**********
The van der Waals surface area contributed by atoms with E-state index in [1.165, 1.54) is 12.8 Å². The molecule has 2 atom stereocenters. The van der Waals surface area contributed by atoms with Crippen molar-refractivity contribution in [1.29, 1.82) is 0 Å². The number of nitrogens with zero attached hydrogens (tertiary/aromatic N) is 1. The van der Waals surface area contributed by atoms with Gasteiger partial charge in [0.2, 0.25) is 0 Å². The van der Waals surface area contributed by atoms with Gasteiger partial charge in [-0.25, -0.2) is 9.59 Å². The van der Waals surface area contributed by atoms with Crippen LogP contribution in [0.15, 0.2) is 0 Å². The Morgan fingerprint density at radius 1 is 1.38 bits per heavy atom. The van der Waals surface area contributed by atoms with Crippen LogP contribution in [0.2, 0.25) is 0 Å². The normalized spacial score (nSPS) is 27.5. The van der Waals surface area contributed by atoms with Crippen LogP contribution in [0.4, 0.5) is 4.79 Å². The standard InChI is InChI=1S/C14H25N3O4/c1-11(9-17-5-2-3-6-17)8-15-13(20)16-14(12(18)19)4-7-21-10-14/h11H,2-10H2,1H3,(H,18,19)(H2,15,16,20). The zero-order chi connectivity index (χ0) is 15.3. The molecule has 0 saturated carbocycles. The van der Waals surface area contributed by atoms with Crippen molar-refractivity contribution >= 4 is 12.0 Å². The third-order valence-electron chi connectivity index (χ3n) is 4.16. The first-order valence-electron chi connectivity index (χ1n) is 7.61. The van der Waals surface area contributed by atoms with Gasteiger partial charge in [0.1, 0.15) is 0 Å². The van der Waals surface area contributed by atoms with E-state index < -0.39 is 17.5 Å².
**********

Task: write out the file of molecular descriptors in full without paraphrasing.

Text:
The van der Waals surface area contributed by atoms with E-state index in [1.165, 1.54) is 12.8 Å². The molecule has 2 atom stereocenters. The van der Waals surface area contributed by atoms with Crippen molar-refractivity contribution in [1.29, 1.82) is 0 Å². The number of nitrogens with zero attached hydrogens (tertiary/aromatic N) is 1. The van der Waals surface area contributed by atoms with Gasteiger partial charge in [0.2, 0.25) is 0 Å². The van der Waals surface area contributed by atoms with Gasteiger partial charge in [-0.25, -0.2) is 9.59 Å². The van der Waals surface area contributed by atoms with Crippen LogP contribution in [0.15, 0.2) is 0 Å². The Morgan fingerprint density at radius 1 is 1.38 bits per heavy atom. The van der Waals surface area contributed by atoms with Crippen LogP contribution in [0.2, 0.25) is 0 Å². The normalized spacial score (nSPS) is 27.5. The van der Waals surface area contributed by atoms with Crippen LogP contribution in [0.4, 0.5) is 4.79 Å². The standard InChI is InChI=1S/C14H25N3O4/c1-11(9-17-5-2-3-6-17)8-15-13(20)16-14(12(18)19)4-7-21-10-14/h11H,2-10H2,1H3,(H,18,19)(H2,15,16,20). The zero-order chi connectivity index (χ0) is 15.3. The molecule has 0 saturated carbocycles. The van der Waals surface area contributed by atoms with Crippen molar-refractivity contribution >= 4 is 12.0 Å². The third-order valence-electron chi connectivity index (χ3n) is 4.16. The first-order valence-electron chi connectivity index (χ1n) is 7.61. The van der Waals surface area contributed by atoms with Gasteiger partial charge in [0.1, 0.15) is 0 Å². The van der Waals surface area contributed by atoms with E-state index < -0.39 is 17.5 Å².